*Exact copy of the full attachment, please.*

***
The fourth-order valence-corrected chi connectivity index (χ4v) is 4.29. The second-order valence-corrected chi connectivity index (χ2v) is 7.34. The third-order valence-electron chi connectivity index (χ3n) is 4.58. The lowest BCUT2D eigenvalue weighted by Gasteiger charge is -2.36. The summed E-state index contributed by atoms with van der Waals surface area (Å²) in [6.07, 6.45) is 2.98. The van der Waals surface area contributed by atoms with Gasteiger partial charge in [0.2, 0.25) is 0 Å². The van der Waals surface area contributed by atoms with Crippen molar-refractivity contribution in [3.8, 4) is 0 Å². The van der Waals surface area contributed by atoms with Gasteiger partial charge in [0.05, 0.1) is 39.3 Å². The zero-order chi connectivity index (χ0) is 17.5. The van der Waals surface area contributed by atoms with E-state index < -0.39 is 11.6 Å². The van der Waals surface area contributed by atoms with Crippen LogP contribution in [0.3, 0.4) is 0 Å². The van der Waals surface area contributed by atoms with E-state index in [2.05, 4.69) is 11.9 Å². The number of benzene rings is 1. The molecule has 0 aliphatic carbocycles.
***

The fourth-order valence-corrected chi connectivity index (χ4v) is 4.29. The second-order valence-corrected chi connectivity index (χ2v) is 7.34. The third-order valence-electron chi connectivity index (χ3n) is 4.58. The lowest BCUT2D eigenvalue weighted by Gasteiger charge is -2.36. The summed E-state index contributed by atoms with van der Waals surface area (Å²) in [6.07, 6.45) is 2.98. The van der Waals surface area contributed by atoms with Gasteiger partial charge in [0.2, 0.25) is 0 Å². The van der Waals surface area contributed by atoms with Crippen molar-refractivity contribution in [3.8, 4) is 0 Å². The van der Waals surface area contributed by atoms with Gasteiger partial charge in [0.05, 0.1) is 39.3 Å². The zero-order chi connectivity index (χ0) is 17.5. The van der Waals surface area contributed by atoms with E-state index < -0.39 is 11.6 Å². The van der Waals surface area contributed by atoms with Crippen LogP contribution in [0.3, 0.4) is 0 Å². The van der Waals surface area contributed by atoms with E-state index in [2.05, 4.69) is 11.9 Å². The number of benzene rings is 1. The molecule has 0 aliphatic carbocycles.